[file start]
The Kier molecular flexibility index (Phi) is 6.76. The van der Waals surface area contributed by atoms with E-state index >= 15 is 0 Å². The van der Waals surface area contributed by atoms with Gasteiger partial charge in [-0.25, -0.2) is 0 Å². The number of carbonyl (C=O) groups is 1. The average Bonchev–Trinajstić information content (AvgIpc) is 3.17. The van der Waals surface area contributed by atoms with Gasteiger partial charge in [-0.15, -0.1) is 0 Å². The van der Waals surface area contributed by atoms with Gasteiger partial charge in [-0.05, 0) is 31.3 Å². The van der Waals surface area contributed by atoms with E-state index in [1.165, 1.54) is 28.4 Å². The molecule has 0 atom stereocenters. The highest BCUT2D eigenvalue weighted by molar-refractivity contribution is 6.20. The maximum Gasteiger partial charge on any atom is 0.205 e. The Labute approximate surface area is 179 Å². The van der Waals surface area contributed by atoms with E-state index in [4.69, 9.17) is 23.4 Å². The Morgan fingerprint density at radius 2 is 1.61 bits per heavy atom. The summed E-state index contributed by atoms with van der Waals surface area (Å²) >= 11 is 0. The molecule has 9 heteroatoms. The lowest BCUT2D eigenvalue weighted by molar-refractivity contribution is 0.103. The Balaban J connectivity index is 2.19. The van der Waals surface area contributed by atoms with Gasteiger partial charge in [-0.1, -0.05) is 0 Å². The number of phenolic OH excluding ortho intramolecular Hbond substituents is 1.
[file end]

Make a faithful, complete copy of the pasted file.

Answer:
The Kier molecular flexibility index (Phi) is 6.76. The van der Waals surface area contributed by atoms with E-state index >= 15 is 0 Å². The van der Waals surface area contributed by atoms with Gasteiger partial charge in [-0.25, -0.2) is 0 Å². The number of carbonyl (C=O) groups is 1. The average Bonchev–Trinajstić information content (AvgIpc) is 3.17. The van der Waals surface area contributed by atoms with Gasteiger partial charge in [-0.15, -0.1) is 0 Å². The van der Waals surface area contributed by atoms with Gasteiger partial charge in [-0.05, 0) is 31.3 Å². The van der Waals surface area contributed by atoms with E-state index in [1.165, 1.54) is 28.4 Å². The molecule has 0 atom stereocenters. The highest BCUT2D eigenvalue weighted by molar-refractivity contribution is 6.20. The maximum Gasteiger partial charge on any atom is 0.205 e. The Labute approximate surface area is 179 Å². The van der Waals surface area contributed by atoms with E-state index in [4.69, 9.17) is 23.4 Å². The Morgan fingerprint density at radius 2 is 1.61 bits per heavy atom. The summed E-state index contributed by atoms with van der Waals surface area (Å²) >= 11 is 0. The molecule has 9 heteroatoms. The lowest BCUT2D eigenvalue weighted by molar-refractivity contribution is 0.103. The Balaban J connectivity index is 2.19. The van der Waals surface area contributed by atoms with Gasteiger partial charge in [-0.1, -0.05) is 0 Å². The number of phenolic OH excluding ortho intramolecular Hbond substituents is 1.